The Billings response to racism and hatred standing up and loudly proclaiming "Not in Our Town! has become a national model. The NIOT group now enjoys an ongoing relationship with PBS, with co-branded content on PBS.org and the next broadcast planned for next spring. It has also given rise to numerous other videos chronicling creative community responses to hatred and bigotry. One recent example is this video from Palo Alto, where students cleverly resisted crazed homophobe Fred Phelps, whose Westboro Community Church and its small, vocal and profoundly loathsome group of gay-and-Jews-baiting haters descended upon Gunn High School.

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The video has already garnered tens of thousands of views on YouTube already; clearly this is a story people want to see of young people taking positive action in the face of hate.

As NIOT's visionary founder O'Neill says, "We face an increasingly volatile atmosphere of hate in this country, but there is something each of us can do. NIOT.org provides a way to access and share stories of communities across the country that are taking action."

"Not In Our Town is especially inspiring because the people involved are ordinary people, and the actions they took are the types of things any of us could and should do," adds Paul Sheridan, assistant attorney general for West Virginia.

While NIOT has worked effectively by using its documentary films to generate discussions in hundreds of schools and communities around the country, helping them strategize and organize to avoid such incidents in the future, the new, interactive website permits personal, unmediated access between individuals and communities fighting hate regionally, nationally, and globally. Just as Facebook, Twitter, and other social networking media are utilized to organize about matters of relevance to a core constituency, NIOT.org is the central address for those who wish to build a safe, hatred-free society.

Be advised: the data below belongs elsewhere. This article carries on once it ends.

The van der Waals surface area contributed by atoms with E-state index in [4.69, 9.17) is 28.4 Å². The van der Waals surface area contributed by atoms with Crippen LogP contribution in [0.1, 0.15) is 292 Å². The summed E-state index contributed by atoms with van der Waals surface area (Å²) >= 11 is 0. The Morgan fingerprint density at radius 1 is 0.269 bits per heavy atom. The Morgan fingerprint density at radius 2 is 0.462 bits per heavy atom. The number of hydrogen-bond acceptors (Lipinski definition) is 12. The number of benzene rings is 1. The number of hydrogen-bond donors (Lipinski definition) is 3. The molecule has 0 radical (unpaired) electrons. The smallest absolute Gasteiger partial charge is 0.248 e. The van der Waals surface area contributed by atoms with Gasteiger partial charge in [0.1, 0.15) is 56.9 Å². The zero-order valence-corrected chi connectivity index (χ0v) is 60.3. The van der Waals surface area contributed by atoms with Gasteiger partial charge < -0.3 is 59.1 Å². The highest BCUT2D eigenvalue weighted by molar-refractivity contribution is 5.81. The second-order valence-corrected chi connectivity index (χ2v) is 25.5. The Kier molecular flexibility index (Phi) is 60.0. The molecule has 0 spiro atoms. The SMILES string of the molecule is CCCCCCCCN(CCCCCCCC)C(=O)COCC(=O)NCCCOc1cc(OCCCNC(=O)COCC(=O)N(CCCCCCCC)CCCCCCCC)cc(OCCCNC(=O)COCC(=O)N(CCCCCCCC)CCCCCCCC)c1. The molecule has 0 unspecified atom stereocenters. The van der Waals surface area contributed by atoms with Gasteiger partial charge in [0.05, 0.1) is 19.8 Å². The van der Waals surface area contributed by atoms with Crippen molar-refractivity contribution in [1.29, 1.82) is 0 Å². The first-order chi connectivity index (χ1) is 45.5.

"Not in Our Town allows people and communities who have experienced prejudice or violence to transcend the experience by connecting and learning from each other," says O'Neill. "But it is also proactive, with an emphasis on prevention. The nationwide rollout of our newest phase will enable people to recognize circumstances that are breeding grounds for prejudice"and prevent hatred from taking root."

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The launch of NIOT.org is a national story with strong current relevance. There is virtually no city in America that has not been scarred by incidents of prejudice or hate-driven violence and NIOT.org offers one powerful answer. Will the rest of the media pause from reporting the bad news and tell the country about this bit of good news? Who knows? And after all, why wait to find out? The fight against hate is a responsibility and a challenge for all of us, so why not do your part by spreading the word yourself via your own social networks?

You can find graphics and materials for promotion on the preview site at: preview.niot.org/connect

Facebook: http://www.facebook.com/notinourtown

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www.roryoconnor.org
Filmmaker and journalist Rory O'Connor writes the 'Media Is A Plural' blog, accessible at www.roryoconnor.org.